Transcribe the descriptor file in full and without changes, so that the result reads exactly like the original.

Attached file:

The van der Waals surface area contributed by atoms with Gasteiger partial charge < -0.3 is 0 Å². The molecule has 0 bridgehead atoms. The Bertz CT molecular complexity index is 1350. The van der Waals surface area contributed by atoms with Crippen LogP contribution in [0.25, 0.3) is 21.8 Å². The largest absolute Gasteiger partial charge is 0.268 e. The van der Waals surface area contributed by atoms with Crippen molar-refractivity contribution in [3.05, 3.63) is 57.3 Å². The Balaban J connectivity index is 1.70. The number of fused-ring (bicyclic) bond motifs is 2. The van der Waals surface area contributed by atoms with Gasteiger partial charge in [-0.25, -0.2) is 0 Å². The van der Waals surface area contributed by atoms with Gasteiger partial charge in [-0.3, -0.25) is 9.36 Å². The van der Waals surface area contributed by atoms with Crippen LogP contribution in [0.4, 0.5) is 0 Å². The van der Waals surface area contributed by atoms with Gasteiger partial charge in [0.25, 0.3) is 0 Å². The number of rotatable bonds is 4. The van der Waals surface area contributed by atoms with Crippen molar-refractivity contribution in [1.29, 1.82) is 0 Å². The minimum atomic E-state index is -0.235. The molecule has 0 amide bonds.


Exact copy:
The van der Waals surface area contributed by atoms with Gasteiger partial charge < -0.3 is 0 Å². The molecule has 0 bridgehead atoms. The Bertz CT molecular complexity index is 1350. The van der Waals surface area contributed by atoms with Crippen LogP contribution in [0.25, 0.3) is 21.8 Å². The largest absolute Gasteiger partial charge is 0.268 e. The van der Waals surface area contributed by atoms with Crippen molar-refractivity contribution in [3.05, 3.63) is 57.3 Å². The Balaban J connectivity index is 1.70. The number of fused-ring (bicyclic) bond motifs is 2. The van der Waals surface area contributed by atoms with Gasteiger partial charge in [-0.25, -0.2) is 0 Å². The van der Waals surface area contributed by atoms with Gasteiger partial charge in [-0.3, -0.25) is 9.36 Å². The van der Waals surface area contributed by atoms with Crippen LogP contribution in [0.4, 0.5) is 0 Å². The van der Waals surface area contributed by atoms with Gasteiger partial charge in [0.25, 0.3) is 0 Å². The number of rotatable bonds is 4. The van der Waals surface area contributed by atoms with Crippen molar-refractivity contribution in [1.29, 1.82) is 0 Å². The minimum atomic E-state index is -0.235. The molecule has 0 amide bonds.